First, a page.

The shortcomings of mass media and the culture industry.

5 min readOct 22, 2020

I’ve never particularly been a fan of mindless mass media. It gets boring after a while. It happened to the Simpsons, it happened to Family Guy, Futurama and American Dad and a host of others in between.

The culture industry takes something that does, or once had a cultural significance and produces it en masse for consumption by the masses, but by doing so I think it loses its original intent. By the standards of popular culture, it is popular by numbers, and because it has market saturation, it is recognisable as cultural. It is, as Paul Valéry calls it, the conquest of ubiquity. In his essay, he says “Just as water, gas, and electricity are brought into our houses from far off to satisfy our needs in response to a minimal effort, so we shall be supplied with visual or auditory images, which will appear and disappear at a simple movement of the hand, hardly more than a sign” (Valéry, 2020). Sounds very much like a TV, a radio, or a mobile device with a touch screen, doesn’t it. Ubiquity is highly-desired within the capitalist framework the Simpsons and other forms of entertainment thrive in. Ubiquity requires the capacity for rapid reproduction. In Walter Benjamin’s essay “The Work Of Art In The Age Of Mechanical Reproduction” (Benjamin, 2020), Benjamin calls into question the concept of art by linking the concept, meaning, and value to the historical conditions of its production, distribution, and reception. The more ubiquitous something is, the less artistic it becomes. But that is not to say all mass media is not art, because it depends on the context. A film, for example, can be mass media, but it can still be art because it is evocative. By evocative I don’t mean laughing at something because of the absurdity of a thing, but something that makes you think. Art has a narrative to it. A visceral experience attached.

In 2019, Martin Scorsese stated that the MCU is not cinema. It’s an interesting comment because the definition of cinema is a theatre where films are shown for public entertainment. But I don’t think that’s what he meant. In the early days of film, going to the cinema was much more of an affair than it is now because of its rarity. It was a multi-modal experiment. Large parts of the experience were getting there and home and the conversations that were had.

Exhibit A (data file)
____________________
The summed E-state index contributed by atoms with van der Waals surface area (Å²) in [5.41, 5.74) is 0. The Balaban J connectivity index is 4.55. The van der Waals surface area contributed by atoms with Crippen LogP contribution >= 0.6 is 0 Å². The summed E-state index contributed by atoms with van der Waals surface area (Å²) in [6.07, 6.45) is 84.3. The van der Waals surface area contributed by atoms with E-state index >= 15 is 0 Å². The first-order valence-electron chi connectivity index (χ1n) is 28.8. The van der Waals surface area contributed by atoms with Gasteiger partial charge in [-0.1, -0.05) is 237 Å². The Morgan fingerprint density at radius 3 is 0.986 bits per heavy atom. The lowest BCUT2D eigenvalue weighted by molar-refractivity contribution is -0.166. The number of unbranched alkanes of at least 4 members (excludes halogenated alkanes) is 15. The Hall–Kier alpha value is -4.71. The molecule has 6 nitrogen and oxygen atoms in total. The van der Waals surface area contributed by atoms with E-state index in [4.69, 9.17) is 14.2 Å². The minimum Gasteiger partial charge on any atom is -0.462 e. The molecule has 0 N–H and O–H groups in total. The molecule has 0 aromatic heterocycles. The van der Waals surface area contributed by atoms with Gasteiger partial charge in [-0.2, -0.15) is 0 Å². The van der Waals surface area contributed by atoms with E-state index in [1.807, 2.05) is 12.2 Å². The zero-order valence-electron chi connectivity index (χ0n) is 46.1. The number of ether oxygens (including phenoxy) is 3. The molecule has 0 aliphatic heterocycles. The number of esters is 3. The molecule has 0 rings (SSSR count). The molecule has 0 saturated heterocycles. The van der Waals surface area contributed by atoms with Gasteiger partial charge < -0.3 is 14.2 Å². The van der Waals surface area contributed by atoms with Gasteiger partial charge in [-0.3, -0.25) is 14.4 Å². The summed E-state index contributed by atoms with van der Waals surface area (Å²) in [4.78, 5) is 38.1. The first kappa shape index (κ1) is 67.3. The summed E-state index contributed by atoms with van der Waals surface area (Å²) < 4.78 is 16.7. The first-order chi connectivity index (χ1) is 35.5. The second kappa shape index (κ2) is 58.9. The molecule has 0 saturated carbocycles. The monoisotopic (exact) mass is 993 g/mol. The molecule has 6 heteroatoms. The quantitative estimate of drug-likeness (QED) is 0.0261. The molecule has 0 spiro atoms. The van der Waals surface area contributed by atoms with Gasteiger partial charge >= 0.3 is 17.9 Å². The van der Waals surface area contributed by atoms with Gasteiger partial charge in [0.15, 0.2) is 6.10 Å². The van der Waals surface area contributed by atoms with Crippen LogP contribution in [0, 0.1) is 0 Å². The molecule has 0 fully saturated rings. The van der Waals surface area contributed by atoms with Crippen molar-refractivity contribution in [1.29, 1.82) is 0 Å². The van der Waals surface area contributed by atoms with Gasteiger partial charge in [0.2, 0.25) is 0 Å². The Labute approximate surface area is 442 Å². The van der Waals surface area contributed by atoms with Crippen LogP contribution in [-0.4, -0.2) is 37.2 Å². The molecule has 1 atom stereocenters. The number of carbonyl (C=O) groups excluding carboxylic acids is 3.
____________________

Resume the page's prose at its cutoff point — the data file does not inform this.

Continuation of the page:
Throughout the history of film, there have been films that have been so thick in the narrative that some of them had a running time of between 210 minutes and 260 minutes with an intermission between so people could talk about it and digest the narrative up to the point of the intermission. I would disagree with Mr Scorsese on his comment because the MCU has a visceral experience. It has a narrative. I would even say it has a narrative within a narrative, but because that narrative is so thick, it had to be spread over 20 films. But it is part of the culture industry, so the real question is not is the MCU cinema, but rather is it art?

Now take this intro to the Simpsons as an example.

It’s a fair bet that most won’t even realise that it’s been edited until halfway through the clip because it’s become so familiar that people switch off, assuming they even stay in the room. A few people will notice the big capital BANKSY written in a few places and made to look like spray paint. Fewer still will notice the other edits.